Sunday, April 26, 2020

WINGMAN

Wingman Oil on linen 97 x 115 cm 2020



The Royal Australian Air Force and Boeing are collaborating to develop a new drone, a Loyal Wingman drone.The drone will fly to support manned aircraft, hence the name 'wingman'. With surveillance, stealth and weapon carrying capabilities the drone will be piloted remotely and/or by pilots in manned aircraft of various kinds. Artificial intelligence will be incorporated as a 'force multiplier' to aid an array of capabilities. This drone, when its development is finalised, will be Australia's first 'homemade' weaponisable drone. You can read more about the Loyal Wingman drone on the Boeing Airpower Teaming System site HERE  .


Added May 5: Today, further news was about the Loyal Wingman drone released by Boeing. You can read that news on the Boeing site HERE

Also today May 5, an excellent overview by Tyler Rogoway of the drone "Everything We Learned From Boeing About Its Potentially Game Changing Loyal Wingman Drone" was published in The Drive


I am not going to go into more detail about the Loyal Wingman drone, because the Boeing site has it all, including videos, press releases etc.

Wingman Oil on linen 97 x 115 cm 2020
What I am going to do is write a bit about my new painting Wingman. 

In the bottom left of the painting I have painted a Loyal Wingman drone in shades of surveillance night-vision green. I have also painted Australia's Parliament House with two civilian drones hovering in the sky above it. Parliament House is suspended in space, as if it is also an aircraft, possibly the manned system my Wingman supports? In the top left I have painted a satellite, again in shades of green. And, a pale blue dot acts as a sentinel, a reminder of 'home'. All of these elements hover in a cosmic space, but invisible signals - and politics - link them all.

The painting offers open-ended, but political and provocative, narratives. It speaks to the a present and a future increasingly occupied by militarised and militarise-able technologies with persistent and ubiquitous reach.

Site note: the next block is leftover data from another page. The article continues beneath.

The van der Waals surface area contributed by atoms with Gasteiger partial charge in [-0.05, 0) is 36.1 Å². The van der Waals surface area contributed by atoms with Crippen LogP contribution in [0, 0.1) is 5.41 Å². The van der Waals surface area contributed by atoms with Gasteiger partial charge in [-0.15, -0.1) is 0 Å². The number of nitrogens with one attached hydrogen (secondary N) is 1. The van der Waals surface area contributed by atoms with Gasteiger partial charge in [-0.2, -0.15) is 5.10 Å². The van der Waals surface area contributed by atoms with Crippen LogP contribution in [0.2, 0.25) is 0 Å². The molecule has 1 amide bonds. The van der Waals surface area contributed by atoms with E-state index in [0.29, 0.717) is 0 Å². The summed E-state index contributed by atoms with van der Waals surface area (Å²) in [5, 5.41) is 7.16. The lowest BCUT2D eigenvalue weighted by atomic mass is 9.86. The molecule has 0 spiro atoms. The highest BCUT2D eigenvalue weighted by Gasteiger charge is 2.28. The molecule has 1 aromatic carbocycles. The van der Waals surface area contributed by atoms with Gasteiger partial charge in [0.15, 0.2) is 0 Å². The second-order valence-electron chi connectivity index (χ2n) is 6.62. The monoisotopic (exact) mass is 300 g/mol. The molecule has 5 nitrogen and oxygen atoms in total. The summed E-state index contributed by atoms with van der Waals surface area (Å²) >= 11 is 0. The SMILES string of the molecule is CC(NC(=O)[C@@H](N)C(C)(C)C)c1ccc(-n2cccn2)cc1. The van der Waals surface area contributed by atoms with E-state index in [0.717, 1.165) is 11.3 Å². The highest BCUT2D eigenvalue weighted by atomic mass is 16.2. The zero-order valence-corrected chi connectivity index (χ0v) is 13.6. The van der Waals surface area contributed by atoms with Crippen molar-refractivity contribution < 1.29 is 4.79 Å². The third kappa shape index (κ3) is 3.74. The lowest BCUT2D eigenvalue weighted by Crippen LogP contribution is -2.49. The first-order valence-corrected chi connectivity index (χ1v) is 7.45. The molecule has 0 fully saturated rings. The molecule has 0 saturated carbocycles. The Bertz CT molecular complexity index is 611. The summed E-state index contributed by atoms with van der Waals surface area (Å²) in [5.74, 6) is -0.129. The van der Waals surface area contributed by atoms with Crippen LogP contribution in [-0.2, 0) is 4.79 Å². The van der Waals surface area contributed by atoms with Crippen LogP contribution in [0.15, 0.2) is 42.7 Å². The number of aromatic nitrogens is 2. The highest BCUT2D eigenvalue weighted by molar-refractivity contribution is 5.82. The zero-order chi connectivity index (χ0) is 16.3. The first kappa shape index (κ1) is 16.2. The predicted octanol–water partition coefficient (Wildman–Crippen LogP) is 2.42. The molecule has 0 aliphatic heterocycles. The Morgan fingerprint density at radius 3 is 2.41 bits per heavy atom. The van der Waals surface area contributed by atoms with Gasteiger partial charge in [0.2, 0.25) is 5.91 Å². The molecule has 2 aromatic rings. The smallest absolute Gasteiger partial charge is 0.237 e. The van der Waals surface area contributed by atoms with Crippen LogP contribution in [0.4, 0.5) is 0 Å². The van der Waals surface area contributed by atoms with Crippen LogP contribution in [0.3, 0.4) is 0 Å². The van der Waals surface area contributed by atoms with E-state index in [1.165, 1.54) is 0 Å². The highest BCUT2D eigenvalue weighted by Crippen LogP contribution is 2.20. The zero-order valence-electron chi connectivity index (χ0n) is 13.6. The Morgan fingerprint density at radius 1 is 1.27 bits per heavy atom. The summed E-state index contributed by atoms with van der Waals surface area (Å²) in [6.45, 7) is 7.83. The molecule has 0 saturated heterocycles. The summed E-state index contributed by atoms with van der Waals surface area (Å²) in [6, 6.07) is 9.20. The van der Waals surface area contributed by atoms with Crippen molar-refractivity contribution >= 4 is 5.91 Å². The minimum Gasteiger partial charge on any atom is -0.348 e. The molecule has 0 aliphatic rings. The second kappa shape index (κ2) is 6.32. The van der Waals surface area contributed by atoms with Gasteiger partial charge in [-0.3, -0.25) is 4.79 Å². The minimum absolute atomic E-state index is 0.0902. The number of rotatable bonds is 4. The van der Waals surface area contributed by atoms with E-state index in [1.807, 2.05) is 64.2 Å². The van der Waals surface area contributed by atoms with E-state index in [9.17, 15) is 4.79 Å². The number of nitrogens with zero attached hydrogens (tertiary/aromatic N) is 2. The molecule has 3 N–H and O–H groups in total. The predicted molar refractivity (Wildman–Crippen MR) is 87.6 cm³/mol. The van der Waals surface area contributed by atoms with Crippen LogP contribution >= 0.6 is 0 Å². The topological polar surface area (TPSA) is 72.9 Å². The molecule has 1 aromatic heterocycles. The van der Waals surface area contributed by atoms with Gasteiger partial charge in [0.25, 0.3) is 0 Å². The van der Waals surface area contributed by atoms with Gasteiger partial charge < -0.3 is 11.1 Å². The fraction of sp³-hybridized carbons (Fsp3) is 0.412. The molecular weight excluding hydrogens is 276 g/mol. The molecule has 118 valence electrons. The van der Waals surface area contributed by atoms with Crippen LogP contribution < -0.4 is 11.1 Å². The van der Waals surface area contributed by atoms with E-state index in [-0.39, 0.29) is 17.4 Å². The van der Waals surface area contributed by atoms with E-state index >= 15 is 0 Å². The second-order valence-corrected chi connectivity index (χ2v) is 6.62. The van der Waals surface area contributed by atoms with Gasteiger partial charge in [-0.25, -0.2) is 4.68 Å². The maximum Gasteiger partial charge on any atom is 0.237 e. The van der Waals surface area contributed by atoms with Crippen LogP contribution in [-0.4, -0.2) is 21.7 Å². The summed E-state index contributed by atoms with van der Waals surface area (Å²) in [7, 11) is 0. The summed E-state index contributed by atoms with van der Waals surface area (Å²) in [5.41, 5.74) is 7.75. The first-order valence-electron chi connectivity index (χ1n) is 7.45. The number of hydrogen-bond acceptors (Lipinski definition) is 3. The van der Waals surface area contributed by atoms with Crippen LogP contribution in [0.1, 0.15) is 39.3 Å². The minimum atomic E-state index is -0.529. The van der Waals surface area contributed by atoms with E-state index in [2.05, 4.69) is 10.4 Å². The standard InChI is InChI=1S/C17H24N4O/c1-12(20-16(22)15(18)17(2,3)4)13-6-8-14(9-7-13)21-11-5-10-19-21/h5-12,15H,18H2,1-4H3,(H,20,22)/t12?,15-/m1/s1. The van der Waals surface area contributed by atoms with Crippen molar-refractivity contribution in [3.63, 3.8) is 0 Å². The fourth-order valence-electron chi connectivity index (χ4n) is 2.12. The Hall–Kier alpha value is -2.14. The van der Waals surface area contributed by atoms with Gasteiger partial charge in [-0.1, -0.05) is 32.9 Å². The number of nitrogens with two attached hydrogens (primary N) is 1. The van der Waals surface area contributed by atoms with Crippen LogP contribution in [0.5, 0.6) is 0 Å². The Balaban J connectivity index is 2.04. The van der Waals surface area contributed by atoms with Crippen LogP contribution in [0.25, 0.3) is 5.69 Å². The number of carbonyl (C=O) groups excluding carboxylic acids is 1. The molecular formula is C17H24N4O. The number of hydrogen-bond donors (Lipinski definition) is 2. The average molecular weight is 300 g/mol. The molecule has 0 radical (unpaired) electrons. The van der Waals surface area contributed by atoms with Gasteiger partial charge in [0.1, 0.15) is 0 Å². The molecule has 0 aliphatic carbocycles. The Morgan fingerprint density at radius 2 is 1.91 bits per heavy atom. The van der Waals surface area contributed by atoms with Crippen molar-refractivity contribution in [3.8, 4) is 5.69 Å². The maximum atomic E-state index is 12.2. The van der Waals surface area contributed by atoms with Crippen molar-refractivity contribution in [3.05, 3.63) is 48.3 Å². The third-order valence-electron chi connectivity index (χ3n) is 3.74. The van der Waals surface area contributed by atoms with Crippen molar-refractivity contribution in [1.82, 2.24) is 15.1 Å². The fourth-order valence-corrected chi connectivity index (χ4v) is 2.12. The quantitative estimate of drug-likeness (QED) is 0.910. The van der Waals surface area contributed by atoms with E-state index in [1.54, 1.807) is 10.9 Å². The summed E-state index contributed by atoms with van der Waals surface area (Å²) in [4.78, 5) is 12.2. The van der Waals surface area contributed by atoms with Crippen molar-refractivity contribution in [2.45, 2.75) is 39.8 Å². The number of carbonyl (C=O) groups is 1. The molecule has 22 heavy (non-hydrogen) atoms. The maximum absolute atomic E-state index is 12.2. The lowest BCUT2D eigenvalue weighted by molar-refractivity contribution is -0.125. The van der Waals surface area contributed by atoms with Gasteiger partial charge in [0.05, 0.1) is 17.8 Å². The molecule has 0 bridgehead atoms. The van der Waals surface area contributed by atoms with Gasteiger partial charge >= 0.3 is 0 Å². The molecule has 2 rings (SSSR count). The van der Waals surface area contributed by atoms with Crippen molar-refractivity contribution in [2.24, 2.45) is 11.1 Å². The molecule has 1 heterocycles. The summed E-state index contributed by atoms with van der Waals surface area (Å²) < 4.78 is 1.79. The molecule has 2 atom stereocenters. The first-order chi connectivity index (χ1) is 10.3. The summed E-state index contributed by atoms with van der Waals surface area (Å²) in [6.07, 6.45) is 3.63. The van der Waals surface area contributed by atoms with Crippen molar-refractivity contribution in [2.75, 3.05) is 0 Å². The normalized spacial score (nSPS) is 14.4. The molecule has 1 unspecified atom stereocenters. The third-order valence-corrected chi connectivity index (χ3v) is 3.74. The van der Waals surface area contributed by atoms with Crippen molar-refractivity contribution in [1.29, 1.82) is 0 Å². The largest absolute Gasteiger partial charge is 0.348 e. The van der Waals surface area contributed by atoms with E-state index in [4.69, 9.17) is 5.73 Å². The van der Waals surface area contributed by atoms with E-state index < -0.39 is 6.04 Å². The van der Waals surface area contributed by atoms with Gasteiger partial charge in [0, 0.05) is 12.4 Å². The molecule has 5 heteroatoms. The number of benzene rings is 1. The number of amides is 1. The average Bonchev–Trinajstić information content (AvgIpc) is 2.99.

What do you think? What kind of stories can be told?


Finishing the satellite in Wingman


The Word 'Wingman'
The name Loyal Wingman is an intriguing one for an unmanned system. Surely the word WingMAN, in some ways, re-mans the unmanned! Traditionally a wingman was a pilot flying as support, outside or behind a lead aircraft or formation. More colloquially, a wingman is someone who acts as support  in a social situation, for example, at a bar. 

I ask, does the word wingman, in some form or other, anthropomorphise or humanise the object - the drone? If so, what does this say about subliminal or overt human desires to have relationships with technology? After all, a drone cannot desire - so - any relationships human beings think they have with drones are going to be one-sided affairs! Does the word wingman create a sense of relationship, by promising attributes of  mateship and buddyship? 

Like ascribing attributes of vision to a drone that cannot see, let alone imagine and dream, the word wingman infers a lot more than protection. What kinds of dangers lurk when we humanise drones and other technologies by giving them names, and ascribing attributes, that denote human capabilities? 

AND, what about the word loyal? Surely a wingman is meant to be loyal, so why re-enforce loyalty in the name of a sensored, but not sentient, object? 

And, as always there is a lot more to ponder, but I will leave it to you now!


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I've previously written about potential problems associated with humanising or embodying the drone. Please visit my previous post with lots of paintings The Drone: Do Not Embody

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Other paintings and posts that intersect with Wingman


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Showcases nine small paintings under $2000 AUD. 
Prices are current until May 18. 


Cheers,
Kathryn







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